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  • The Rise and Fall of the Borscht Belt
  • Mark D. Van Ells

During the twentieth century, Jewish immigrants and their descendants created the so-called "Borscht Belt"—an agglomeration of cottages, hotels, and entertainment venues that catered to a Jewish clientele—in the Catskill Mountains of New York. The Rise and Fall of the Borscht Belt, produced and directed by Peter Davis, chronicles the history of this unique corner of American popular culture.

Davis contends that the Borscht Belt emerged from two impulses: the desire of Jews to become American, while at the same time to enjoy recreation sensitive to Jewish culture. In the early decades of the twentieth century, a handful of Jews left the crowded conditions of New York City and purchased farms in the Catskills. These lands were marginal and unprofitable, so the farmers began to host Jewish vacationers seeking escape from the city. By the 1920s, the automobile and the improvement of highways made the Catskills a popular destination for urban Jews. Accommodations ranged from bungalow communities and boarding houses for the working class to hotels for the more affluent. It was common for men to send their families to the Catskills for weeks at a time, and come up from the city themselves on weekends. The Catskills also became known as a place to meet a potential mate. The Hotel Brickman, for example, had a portion of their facility known as the "College Campus" where young lovers could stroll along "Flirtation Walk."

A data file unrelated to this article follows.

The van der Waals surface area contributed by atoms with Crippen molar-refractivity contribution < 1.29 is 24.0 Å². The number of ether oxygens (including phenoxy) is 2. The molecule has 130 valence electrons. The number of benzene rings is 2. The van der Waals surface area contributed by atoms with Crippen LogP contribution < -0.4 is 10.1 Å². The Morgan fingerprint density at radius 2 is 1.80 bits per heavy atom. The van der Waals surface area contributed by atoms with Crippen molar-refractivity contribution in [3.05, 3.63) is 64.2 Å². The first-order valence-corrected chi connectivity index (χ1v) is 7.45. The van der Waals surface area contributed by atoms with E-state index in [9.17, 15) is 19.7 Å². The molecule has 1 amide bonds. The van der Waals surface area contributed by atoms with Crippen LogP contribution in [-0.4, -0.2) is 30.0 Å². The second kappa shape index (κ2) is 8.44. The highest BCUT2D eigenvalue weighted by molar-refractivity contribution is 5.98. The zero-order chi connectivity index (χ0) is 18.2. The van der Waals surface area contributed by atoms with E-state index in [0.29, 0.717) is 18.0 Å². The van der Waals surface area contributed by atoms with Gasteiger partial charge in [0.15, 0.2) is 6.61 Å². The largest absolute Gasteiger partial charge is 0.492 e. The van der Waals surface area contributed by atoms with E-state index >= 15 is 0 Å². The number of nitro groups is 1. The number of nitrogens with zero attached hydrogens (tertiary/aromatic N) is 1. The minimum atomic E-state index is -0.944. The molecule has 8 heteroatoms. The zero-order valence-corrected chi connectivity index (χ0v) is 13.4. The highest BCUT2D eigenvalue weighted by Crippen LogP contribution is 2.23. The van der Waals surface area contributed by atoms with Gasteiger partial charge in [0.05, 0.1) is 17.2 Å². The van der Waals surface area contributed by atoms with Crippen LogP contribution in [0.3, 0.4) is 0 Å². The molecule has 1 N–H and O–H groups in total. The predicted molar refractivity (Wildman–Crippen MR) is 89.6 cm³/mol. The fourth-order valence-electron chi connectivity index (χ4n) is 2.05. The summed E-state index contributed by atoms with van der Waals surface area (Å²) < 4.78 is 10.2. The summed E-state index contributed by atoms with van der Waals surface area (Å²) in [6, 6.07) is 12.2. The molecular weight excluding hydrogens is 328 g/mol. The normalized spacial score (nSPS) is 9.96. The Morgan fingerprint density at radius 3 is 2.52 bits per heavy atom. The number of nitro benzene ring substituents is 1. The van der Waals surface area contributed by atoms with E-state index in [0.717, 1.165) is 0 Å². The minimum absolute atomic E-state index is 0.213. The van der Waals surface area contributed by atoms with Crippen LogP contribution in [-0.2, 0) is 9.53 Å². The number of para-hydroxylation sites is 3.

The prosperous post-World War II years saw a building boom in the Catskills. Davis notes that Jews had become "successful and accepted Americans" but were "still drawn to the mountains" and its familiar cultural environment. Various forms of entertainment grew up around the region, ranging "from burlesque to nightclub to Broadway," all strongly influenced by Yiddish theater. Many notable entertainers got their start in the Catskills, including Buddy Hackett, Sid Caesar, and Jerry Lewis. Vacationers found other ways to entertain themselves, most notably "mock marriages" – raucous spoofs on the traditional Jewish wedding. In the postwar "baby boom" years, the Jewish dating scene in the Catskills was hotter than ever.

Beginning in the 1960s the Catskill resorts went into a steep and fatal decline. The assimilation and acceptance earlier generations of Jews craved had become a reality. American Jews, according to the film, could now "go anywhere" in the country, and "no longer felt tied to the Borscht Belt." First the family-run hotels disappeared, then the larger resorts. "The Borscht Belt as a meeting place for young couples had for fifty years played a vital role in the preservation of their Jewishness," states the film. "Now, this was finished." Davis quotes one Catskill vacationer as claiming that "Hitler killed the Jews with a gun, and in America they became assimilated." The Borscht Belt had essentially become a victim of its own success.

The film was made with a low budget, but it is a quality production made with insight and heart. It traces the historical evolution of the Borscht Belt exceedingly well. Its decline could have been explored more thoroughly, however. The impact of television, cheap air fares, the "generation gap" of the 1960s, and competition from entertainment centers like Las Vegas need more discussion. Nevertheless, The Rise and Fall of the Borscht Belt is a fascinating film, and will be of considerable interest to a wide range of scholars, from ethnic studies to tourism.

Mark D. Van Ells
Queensborough Community College, CUNY


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